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Nappy Free Baby

Keeping baby's impact on the environment to a minimum

Dan with his baby girl, Dia

When my wife was pregnant we discussed the idea of trying out EC (Elimination Communication) which is just a fancy name for nappy free, or diaper free as they say in America.

Initially I felt unsure as I thought about all the extra effort it would require from us as new parents, cleaning up every five minutes, constantly being afraid that the baby would poo on the carpet or on my levi jeans. But then I managed to get past all of that and really considered it from another perspective. We bought a book whilst on holiday in the UK last year entitled ‘the Diaper Free Baby’ by Christine Gross-Loh.  It explained some reasons for going nappy free and there were two that really stood out for me. Firstly it allows you as a parent to strengthen your communication and bond with your baby. It made sense that if a baby communicates their need to sleep or eat, then why can’t they do the same to signal for toilet? If we’re able to attend to all of our baby’s needs then surely that means you’ll have a content baby, which equals happy parents. Secondly it highlighted the environmental cost of using disposable nappies. It states that 22 billion diapers are dumped into landfills annually, and that is just in the US!! Imagine what the total is if you combine the rest of the world using disposables. It’s interesting to note that there are still many parts of the world that don’t use disposable nappies, and hopefully never do.

Dia wee on mountain

‘If you change the way you look at things, the things you look at change’ – Wayne Dyer

So how does nappy free work? 

Well, you can start at anytime with your baby yet it is recommended to start early, as it becomes more difficult to encourage your baby to get out of an existing routine. We started nappy free from the moment Dia was born. For the first few days we observed her, to look for the subtle signs and signals she communicates before going to the toilet. Then whenever we could, we would make a sound like ‘pss pss pss pss pss’ so that she would begin to associate the sound with the action of going to the toilet. On the forth day I lifted her above the basin and she made her first wee. From that exciting moment there was no going back. Of course there are lot’s of ‘misses’ as you refine your method of communication with your baby, but it’s actually quite fun and nowhere near as bad as you think it will be. As the season began to change we were aware that Dia couldn’t remain bottomless into the winter, so my wife sewed a handy waistband which allows us to tuck a muslin cloth in between her legs. She wears split crotch pants which a friend bought us from China and then we just untuck the cloth to take her to the toilet and tuck it in again when she is finished. We use cloth nappies at night, so that we can get a good nights sleep, some mornings she even wakes up totally dry.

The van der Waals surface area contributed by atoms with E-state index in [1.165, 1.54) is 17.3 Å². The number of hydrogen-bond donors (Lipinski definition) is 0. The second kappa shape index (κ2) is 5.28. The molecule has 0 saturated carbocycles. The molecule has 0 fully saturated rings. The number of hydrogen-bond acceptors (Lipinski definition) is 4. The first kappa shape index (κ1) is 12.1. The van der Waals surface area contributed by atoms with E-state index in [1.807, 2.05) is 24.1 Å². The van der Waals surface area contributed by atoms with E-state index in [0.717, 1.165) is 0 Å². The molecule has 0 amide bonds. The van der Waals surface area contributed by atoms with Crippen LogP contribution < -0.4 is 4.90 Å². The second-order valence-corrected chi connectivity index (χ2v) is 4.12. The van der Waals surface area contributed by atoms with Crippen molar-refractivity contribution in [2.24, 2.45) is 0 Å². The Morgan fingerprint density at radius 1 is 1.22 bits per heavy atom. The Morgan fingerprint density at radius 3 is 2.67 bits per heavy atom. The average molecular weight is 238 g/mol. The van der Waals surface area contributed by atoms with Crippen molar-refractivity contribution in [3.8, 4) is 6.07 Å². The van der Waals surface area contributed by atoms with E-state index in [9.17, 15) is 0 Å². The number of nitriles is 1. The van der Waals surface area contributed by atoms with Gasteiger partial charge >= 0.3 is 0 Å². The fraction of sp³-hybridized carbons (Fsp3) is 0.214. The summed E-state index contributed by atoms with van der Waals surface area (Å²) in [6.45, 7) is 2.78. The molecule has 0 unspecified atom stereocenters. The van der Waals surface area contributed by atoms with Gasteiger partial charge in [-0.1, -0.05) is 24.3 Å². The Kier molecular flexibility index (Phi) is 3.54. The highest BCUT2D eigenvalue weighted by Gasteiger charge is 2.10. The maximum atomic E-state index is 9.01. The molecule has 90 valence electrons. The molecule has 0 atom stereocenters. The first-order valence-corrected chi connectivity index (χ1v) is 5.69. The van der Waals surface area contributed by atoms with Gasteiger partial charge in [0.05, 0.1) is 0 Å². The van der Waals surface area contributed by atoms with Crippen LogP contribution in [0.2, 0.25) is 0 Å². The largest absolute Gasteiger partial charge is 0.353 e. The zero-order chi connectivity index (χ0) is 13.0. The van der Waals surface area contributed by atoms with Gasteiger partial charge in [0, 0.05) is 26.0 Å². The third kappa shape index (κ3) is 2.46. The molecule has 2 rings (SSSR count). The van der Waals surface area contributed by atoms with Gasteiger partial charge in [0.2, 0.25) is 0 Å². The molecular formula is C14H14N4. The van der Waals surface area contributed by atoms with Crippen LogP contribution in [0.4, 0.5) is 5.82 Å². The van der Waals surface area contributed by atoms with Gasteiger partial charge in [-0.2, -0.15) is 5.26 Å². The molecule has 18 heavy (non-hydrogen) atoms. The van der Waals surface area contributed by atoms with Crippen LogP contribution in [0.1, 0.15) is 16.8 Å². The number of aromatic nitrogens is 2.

Dia is now four and half months old and I can proudly say she has never worn a disposable nappy in her life. I’ve worked out we’ve saved roughly R4500, not to mention the environmental savings. Admittedly it does require you to do a lot more washing when she misses, however our water bill hasn’t increased dramatically since the beginning of the year. As she gets older and wiser and we begin to respond to her signals more, washing dirty muslin cloths will become just a memory in the not too distant future.

Many people we speak to, including my parents, think we’re crazy to be attempting nappy free. It requires a little courage to step outside of the box. Humanity so often does what is easiest or what has been tried and tested. It’s difficult to do something outside of our comfort zone, particularly when babies or children are involved because we want our lives to remain the same and endure the least hassle. In this era of environmental urgency I feel I need to apply my most important values to all aspects of my life, especially child rearing. I am well aware of my want to conform, but I’m learning to ask questions and seek new ways of doing things so that I am not just wanting what’s best for myself and my family but for my community and my planet. If nobody is willing to be or think different then how will we change the world for the better?

If you’re keen to find out more about EC or nappy free visit our personal blog:

Recommended reading:

  • The Diaper Free Baby – Christine Gross-Loh
  • Our babies, Ourselves – Meredith F. Small

Daniel Robinson – National Clubs Coordinator

What does wearing disposable nappies really cost?

Sizes

  • Small – R3.02 each*
  • Medium – R2.50 each*
  • Large – R3.15 each*
  • Extra Large – R4.22 each*
  • *Cost on average – Sept ‘09 from Pick ‘n Pay – http://www.pickandpay.co.za

 How many changes needed?

  • 0-3 months 10-12 times a day
  • 3-6 months 8-10 times a day
  • 6-12 months 6-8 times a day
  • 12 months+ 5-6 times a day

 How much does this cost?

  • 1-3 months = (3 x 30 days) x (R3.02 x 10 changes a day) = R2718
  • 3-6 months = (3 x 30 days) x (R2.50 x 8 changes a day) = R1800
  • 6-12 months = (6 x 30 days) x (R3.15 x 6 changes a day) =R2268
  • 1-2 years = (365 days) x (R3.15 x 5 changes a day) = R5748

Total for first two years = R12,534.00

And many children only potty train at 3 years old and wear night time nappies at age 4! 

*Thank you to Rebecca Rubin-Dixon of Bam+Boo Baby products for this eye-opening calculation.

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